Now let us present the output pattern:

Ident-div1
Env-div1
DATA DIVISION.
File-sec1
WORKING-STORAGE SECTION.
Data-desc1*
  01 LEAP-YEAR-CORRECTION.
     03 Q-3 PIC S9(9) COMP VALUE +0.
     03 R-3 PIC S9(4) COMP VALUE +0.
Link-sec1
PROCEDURE DIVISION Using1.
Decl1*
Section1*
Lab1 SECTION.
Paragraph1*
Lab2.
  Stat1*
  DIVIDE Data-name1 BY   4 GIVING
    Data-name2 REMAINDER Data-name3
  END-DIVIDE
  DIVIDE Data-name1 BY 100 GIVING
    Data-name4 REMAINDER Data-name5
  END-DIVIDE
  DIVIDE Data-name1 BY 400 GIVING
    Q-3 REMAINDER R-3 
  END-DIVIDE
  Stat2*
  IF (Data-name3 = 0 AND
      Data-name5 <> 0) OR R-3 = 0
    Stat1+
  END-IF
  Stat3*.
Paragraph2*
Section2*


As can be seen, we added in the DATA DIVISION a LEAP-YEAR-CORRECTION record containing the variables Q-3 and R-3. In the PROCEDURE DIVISION we added the code that van Deursen, Woods, and Quilici asked for: the extra DIVIDE statement and the extra test R-3 = 0 in the IF. Note that the matching takes care of the fact that in the DIVIDE statement, the constant CONTRACT-SY will be substituted for the variable Data-name1.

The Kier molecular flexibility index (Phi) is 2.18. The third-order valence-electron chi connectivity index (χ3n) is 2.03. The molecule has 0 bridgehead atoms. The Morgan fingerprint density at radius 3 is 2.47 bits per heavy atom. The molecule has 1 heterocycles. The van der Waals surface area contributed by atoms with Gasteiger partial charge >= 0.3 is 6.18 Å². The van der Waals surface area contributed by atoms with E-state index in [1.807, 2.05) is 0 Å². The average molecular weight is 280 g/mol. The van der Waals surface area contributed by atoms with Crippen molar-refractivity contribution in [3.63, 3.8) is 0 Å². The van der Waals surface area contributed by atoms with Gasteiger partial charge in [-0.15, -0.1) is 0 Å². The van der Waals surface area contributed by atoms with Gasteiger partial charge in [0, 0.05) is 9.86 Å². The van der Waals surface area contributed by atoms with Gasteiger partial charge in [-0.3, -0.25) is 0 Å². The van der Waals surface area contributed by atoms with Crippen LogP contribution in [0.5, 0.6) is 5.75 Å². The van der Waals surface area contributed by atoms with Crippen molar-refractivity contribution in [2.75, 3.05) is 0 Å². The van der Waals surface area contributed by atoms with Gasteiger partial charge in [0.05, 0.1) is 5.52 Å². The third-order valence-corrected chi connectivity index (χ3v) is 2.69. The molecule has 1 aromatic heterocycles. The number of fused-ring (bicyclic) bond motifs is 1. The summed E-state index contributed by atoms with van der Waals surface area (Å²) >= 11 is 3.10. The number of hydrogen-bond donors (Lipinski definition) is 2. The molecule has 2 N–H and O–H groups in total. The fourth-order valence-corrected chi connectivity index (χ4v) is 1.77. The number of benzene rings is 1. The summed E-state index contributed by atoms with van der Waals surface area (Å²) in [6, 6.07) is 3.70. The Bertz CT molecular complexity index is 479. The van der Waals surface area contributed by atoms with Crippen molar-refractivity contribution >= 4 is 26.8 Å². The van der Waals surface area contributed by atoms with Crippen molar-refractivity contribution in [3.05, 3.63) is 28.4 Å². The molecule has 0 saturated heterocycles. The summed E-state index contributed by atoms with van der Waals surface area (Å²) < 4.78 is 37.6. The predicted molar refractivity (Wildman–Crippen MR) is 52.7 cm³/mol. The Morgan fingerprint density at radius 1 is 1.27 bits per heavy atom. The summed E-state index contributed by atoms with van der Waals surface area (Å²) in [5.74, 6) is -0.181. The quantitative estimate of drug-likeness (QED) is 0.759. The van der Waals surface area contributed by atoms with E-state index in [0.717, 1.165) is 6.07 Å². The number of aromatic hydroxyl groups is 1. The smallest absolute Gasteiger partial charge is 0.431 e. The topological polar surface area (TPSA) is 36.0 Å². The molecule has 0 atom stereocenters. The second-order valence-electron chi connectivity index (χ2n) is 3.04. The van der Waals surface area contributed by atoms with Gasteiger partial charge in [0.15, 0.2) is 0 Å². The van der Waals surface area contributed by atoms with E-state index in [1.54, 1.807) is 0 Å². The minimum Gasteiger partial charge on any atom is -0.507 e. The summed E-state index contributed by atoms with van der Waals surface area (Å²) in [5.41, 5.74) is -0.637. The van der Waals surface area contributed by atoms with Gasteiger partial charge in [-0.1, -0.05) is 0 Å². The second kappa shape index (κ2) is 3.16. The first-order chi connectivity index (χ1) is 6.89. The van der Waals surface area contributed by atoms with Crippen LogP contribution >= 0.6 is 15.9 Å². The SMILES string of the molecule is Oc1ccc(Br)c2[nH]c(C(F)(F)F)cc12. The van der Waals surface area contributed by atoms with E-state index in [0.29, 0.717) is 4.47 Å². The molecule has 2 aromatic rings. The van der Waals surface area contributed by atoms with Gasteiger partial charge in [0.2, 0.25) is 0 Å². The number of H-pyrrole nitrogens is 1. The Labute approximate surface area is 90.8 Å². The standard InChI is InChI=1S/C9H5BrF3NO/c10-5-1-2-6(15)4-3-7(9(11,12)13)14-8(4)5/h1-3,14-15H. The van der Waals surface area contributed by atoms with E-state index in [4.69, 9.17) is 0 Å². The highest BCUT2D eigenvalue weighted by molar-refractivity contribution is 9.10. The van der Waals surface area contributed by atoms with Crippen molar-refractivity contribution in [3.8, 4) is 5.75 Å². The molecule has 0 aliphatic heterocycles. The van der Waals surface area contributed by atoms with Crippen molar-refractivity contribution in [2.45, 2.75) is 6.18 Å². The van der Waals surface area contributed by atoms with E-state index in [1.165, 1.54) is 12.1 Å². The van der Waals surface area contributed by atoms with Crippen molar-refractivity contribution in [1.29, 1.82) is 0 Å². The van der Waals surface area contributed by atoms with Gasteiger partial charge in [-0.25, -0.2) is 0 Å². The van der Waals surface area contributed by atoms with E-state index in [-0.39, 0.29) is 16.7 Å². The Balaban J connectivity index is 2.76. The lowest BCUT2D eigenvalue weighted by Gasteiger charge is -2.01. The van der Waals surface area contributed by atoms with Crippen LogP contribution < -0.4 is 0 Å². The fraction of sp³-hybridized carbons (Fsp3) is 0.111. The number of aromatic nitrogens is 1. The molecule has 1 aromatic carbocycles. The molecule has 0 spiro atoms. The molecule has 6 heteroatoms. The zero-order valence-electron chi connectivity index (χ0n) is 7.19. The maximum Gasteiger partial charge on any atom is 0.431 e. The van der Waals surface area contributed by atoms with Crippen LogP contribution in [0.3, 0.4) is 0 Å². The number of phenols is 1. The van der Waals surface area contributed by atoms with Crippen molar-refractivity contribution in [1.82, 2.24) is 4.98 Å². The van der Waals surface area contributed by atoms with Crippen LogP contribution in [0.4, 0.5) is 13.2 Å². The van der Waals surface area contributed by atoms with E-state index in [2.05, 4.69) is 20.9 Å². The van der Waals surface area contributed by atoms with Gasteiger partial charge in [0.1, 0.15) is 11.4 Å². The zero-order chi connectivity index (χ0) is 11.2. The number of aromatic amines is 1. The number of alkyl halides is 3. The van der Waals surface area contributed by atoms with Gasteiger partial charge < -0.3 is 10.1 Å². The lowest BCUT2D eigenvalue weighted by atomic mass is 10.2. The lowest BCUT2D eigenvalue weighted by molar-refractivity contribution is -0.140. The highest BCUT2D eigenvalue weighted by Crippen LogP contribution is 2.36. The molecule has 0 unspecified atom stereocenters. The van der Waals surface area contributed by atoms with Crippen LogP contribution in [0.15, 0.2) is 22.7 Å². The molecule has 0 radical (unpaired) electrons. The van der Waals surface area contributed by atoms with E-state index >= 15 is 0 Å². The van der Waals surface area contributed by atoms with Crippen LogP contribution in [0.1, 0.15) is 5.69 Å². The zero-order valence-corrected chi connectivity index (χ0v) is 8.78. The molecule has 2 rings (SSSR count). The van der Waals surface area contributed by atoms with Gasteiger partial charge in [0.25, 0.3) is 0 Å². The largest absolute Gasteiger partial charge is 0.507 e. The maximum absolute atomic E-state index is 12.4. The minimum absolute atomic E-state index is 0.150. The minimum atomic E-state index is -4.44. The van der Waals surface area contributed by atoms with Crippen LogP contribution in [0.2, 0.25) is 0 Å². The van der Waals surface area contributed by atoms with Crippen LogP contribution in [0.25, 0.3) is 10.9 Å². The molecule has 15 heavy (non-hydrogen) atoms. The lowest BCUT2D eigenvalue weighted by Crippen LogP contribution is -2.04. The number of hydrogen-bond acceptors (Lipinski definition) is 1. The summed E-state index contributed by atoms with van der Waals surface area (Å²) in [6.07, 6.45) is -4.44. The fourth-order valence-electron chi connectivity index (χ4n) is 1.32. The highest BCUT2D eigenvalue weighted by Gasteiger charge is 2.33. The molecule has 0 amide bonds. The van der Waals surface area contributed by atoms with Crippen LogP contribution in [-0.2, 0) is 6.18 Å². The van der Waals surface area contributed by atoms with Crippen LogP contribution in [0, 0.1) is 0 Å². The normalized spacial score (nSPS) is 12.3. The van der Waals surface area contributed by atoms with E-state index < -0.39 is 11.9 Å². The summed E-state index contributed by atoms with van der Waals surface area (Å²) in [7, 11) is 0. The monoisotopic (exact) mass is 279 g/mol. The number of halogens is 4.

5.4 The Transformation

  Now that we have seen the input and output patterns, let us explain how to make the actual transformation. Before we do this let us first illustrate the preprocessing transformation that takes care of consistent ordering of the DIVIDE statements and the conditionals. We call this special purpose tool Leap-year-order. Its syntax is as follows in SDF:

imports Tool-basis
exports
  context-free syntax
    "Leap-year-order"  -> TRANSFORM